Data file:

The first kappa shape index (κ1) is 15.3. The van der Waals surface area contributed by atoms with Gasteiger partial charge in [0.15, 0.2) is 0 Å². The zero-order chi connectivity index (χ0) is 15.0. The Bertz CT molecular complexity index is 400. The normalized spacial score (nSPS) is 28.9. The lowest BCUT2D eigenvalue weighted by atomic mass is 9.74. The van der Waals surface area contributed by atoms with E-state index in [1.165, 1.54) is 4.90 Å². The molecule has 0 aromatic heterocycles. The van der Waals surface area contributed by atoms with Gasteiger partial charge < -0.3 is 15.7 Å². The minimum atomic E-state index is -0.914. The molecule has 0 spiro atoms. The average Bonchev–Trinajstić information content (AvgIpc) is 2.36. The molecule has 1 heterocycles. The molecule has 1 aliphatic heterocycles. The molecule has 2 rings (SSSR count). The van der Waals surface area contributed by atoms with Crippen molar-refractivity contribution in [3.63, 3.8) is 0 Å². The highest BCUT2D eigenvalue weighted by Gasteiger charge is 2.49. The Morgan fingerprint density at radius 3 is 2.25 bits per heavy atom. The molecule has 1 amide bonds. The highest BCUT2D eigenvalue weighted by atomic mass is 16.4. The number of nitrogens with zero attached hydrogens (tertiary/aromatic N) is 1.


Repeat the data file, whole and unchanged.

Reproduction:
The first kappa shape index (κ1) is 15.3. The van der Waals surface area contributed by atoms with Gasteiger partial charge in [0.15, 0.2) is 0 Å². The zero-order chi connectivity index (χ0) is 15.0. The Bertz CT molecular complexity index is 400. The normalized spacial score (nSPS) is 28.9. The lowest BCUT2D eigenvalue weighted by atomic mass is 9.74. The van der Waals surface area contributed by atoms with E-state index in [1.165, 1.54) is 4.90 Å². The molecule has 0 aromatic heterocycles. The van der Waals surface area contributed by atoms with Gasteiger partial charge < -0.3 is 15.7 Å². The minimum atomic E-state index is -0.914. The molecule has 0 spiro atoms. The average Bonchev–Trinajstić information content (AvgIpc) is 2.36. The molecule has 1 heterocycles. The molecule has 1 aliphatic heterocycles. The molecule has 2 rings (SSSR count). The van der Waals surface area contributed by atoms with Crippen molar-refractivity contribution in [3.63, 3.8) is 0 Å². The highest BCUT2D eigenvalue weighted by Gasteiger charge is 2.49. The Morgan fingerprint density at radius 3 is 2.25 bits per heavy atom. The molecule has 1 amide bonds. The highest BCUT2D eigenvalue weighted by atomic mass is 16.4. The number of nitrogens with zero attached hydrogens (tertiary/aromatic N) is 1.